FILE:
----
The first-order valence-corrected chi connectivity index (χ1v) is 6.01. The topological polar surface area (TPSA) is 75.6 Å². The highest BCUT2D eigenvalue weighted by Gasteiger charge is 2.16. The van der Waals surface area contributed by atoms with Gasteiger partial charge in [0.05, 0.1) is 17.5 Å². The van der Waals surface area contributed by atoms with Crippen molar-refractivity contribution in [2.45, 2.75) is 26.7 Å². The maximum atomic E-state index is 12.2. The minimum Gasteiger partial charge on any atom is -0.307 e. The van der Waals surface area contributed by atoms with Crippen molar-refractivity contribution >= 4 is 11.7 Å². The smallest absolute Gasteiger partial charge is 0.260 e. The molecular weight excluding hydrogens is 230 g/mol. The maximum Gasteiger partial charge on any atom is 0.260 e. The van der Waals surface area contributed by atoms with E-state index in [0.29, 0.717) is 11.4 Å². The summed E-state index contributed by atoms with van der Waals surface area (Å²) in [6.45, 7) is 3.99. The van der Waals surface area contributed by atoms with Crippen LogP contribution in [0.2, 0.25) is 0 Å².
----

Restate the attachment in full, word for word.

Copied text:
The first-order valence-corrected chi connectivity index (χ1v) is 6.01. The topological polar surface area (TPSA) is 75.6 Å². The highest BCUT2D eigenvalue weighted by Gasteiger charge is 2.16. The van der Waals surface area contributed by atoms with Gasteiger partial charge in [0.05, 0.1) is 17.5 Å². The van der Waals surface area contributed by atoms with Crippen molar-refractivity contribution in [2.45, 2.75) is 26.7 Å². The maximum atomic E-state index is 12.2. The minimum Gasteiger partial charge on any atom is -0.307 e. The van der Waals surface area contributed by atoms with Crippen molar-refractivity contribution >= 4 is 11.7 Å². The smallest absolute Gasteiger partial charge is 0.260 e. The molecular weight excluding hydrogens is 230 g/mol. The maximum Gasteiger partial charge on any atom is 0.260 e. The van der Waals surface area contributed by atoms with E-state index in [0.29, 0.717) is 11.4 Å². The summed E-state index contributed by atoms with van der Waals surface area (Å²) in [6.45, 7) is 3.99. The van der Waals surface area contributed by atoms with Crippen LogP contribution in [0.2, 0.25) is 0 Å².